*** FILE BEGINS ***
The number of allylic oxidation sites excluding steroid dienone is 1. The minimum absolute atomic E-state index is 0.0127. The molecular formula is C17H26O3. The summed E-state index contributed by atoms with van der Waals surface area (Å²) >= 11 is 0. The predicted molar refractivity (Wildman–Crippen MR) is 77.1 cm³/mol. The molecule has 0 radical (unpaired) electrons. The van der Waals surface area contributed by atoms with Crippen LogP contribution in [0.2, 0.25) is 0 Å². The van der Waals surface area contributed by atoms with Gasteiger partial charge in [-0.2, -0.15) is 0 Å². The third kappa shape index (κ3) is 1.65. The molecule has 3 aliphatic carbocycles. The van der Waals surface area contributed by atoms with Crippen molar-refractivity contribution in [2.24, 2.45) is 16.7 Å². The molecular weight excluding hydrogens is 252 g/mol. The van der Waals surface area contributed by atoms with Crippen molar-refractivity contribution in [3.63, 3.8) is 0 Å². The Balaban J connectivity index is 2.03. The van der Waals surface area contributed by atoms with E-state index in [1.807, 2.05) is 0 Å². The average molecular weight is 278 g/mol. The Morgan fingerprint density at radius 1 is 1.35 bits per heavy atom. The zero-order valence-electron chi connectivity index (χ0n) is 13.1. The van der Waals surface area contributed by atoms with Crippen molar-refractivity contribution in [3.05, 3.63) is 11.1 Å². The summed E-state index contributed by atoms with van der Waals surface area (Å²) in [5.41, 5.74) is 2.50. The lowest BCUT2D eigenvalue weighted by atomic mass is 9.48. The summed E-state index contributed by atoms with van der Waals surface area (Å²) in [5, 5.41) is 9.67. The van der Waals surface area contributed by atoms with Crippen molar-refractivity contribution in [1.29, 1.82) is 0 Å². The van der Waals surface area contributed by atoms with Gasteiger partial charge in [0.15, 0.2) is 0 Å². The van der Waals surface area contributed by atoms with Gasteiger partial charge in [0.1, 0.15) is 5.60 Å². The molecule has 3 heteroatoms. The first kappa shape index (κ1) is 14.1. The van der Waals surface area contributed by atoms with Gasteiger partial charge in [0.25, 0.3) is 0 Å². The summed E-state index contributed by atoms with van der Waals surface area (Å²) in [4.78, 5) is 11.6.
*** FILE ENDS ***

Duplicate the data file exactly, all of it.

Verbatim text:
The number of allylic oxidation sites excluding steroid dienone is 1. The minimum absolute atomic E-state index is 0.0127. The molecular formula is C17H26O3. The summed E-state index contributed by atoms with van der Waals surface area (Å²) >= 11 is 0. The predicted molar refractivity (Wildman–Crippen MR) is 77.1 cm³/mol. The molecule has 0 radical (unpaired) electrons. The van der Waals surface area contributed by atoms with Crippen LogP contribution in [0.2, 0.25) is 0 Å². The van der Waals surface area contributed by atoms with Gasteiger partial charge in [-0.2, -0.15) is 0 Å². The third kappa shape index (κ3) is 1.65. The molecule has 3 aliphatic carbocycles. The van der Waals surface area contributed by atoms with Crippen molar-refractivity contribution in [2.24, 2.45) is 16.7 Å². The molecular weight excluding hydrogens is 252 g/mol. The van der Waals surface area contributed by atoms with Crippen molar-refractivity contribution in [3.63, 3.8) is 0 Å². The Balaban J connectivity index is 2.03. The van der Waals surface area contributed by atoms with E-state index in [1.807, 2.05) is 0 Å². The average molecular weight is 278 g/mol. The Morgan fingerprint density at radius 1 is 1.35 bits per heavy atom. The zero-order valence-electron chi connectivity index (χ0n) is 13.1. The van der Waals surface area contributed by atoms with Crippen molar-refractivity contribution in [3.05, 3.63) is 11.1 Å². The summed E-state index contributed by atoms with van der Waals surface area (Å²) in [5.41, 5.74) is 2.50. The lowest BCUT2D eigenvalue weighted by atomic mass is 9.48. The summed E-state index contributed by atoms with van der Waals surface area (Å²) in [5, 5.41) is 9.67. The van der Waals surface area contributed by atoms with Crippen molar-refractivity contribution in [1.29, 1.82) is 0 Å². The van der Waals surface area contributed by atoms with Gasteiger partial charge in [0.15, 0.2) is 0 Å². The van der Waals surface area contributed by atoms with Gasteiger partial charge in [0.1, 0.15) is 5.60 Å². The molecule has 3 heteroatoms. The first kappa shape index (κ1) is 14.1. The van der Waals surface area contributed by atoms with Gasteiger partial charge in [0.25, 0.3) is 0 Å². The summed E-state index contributed by atoms with van der Waals surface area (Å²) in [4.78, 5) is 11.6.